SB Chamber hears cons of real estate transfer taxOct 28th, 2011 | By William Dilella | Category: Community
At the latest gathering for the St. Bernard Chamber of Commerce, Malcolm Young with the Louisiana Realtors spoke with members about the potential impact of proposed taxes for real estate transfers, and what those taxes could mean for the state’s future.
Young, who is the CEO of the realtors group, spoke about how well the Louisiana market is doing in comparison with the rest of the United States. The nation has 18-20 percent for unfulfilled housing listings, while Louisiana was hovering at about seven percent state-wide.
But as Louisiana looks for more ways to raise revenues, the legislature has proposed instituting a real estate transfer tax. Young and others have been fighting this move heavily since whispers about it began to surface. Their fear, Young said, is that this tax could drive businesses and people to relocating out of Louisiana.
“What happened was last year, we started talking to legislators and the governor,” Young said. “There are 23 states left that do not have an active real estate transfer tax. We felt that was really nonsensical to have one more disincentive for moving to Louisiana.”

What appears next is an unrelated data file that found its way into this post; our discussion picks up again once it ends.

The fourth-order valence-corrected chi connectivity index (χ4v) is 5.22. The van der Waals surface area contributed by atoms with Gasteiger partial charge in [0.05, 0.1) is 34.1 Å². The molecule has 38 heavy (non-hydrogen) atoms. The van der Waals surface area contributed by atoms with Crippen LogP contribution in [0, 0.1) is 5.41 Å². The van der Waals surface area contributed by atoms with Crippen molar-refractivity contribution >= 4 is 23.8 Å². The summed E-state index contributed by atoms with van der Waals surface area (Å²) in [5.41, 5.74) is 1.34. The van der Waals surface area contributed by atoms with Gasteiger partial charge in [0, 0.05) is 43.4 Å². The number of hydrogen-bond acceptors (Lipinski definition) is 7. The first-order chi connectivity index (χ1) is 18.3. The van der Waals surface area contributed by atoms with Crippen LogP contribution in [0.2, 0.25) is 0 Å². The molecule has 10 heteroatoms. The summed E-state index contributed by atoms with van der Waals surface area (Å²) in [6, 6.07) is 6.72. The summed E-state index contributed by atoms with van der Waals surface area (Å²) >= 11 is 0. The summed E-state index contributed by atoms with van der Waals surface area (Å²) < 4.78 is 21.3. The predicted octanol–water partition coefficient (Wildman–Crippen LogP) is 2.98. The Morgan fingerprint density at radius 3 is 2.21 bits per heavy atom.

Until actual legislation is brought forth, it is hard to determine how much or little revenue the transfer tax could draw in for the state, but other similar taxes in other states go up to about three percent of the transaction cost. In the case of a house, Young said, that is thousands of dollars.
As a result, there is a constitutional amendment on the ballot for the November 19 election. The amendment would prevent any new real estate tax transfers from being imposed, without first amending that legislation.
“I want to make sure it is clear,” Young said. “When you are voting ‘yes,’ you are voting for no more transfer taxes.”
That amendment is the only one on the ballot for the November 19 election.
Story and photo by William Dilella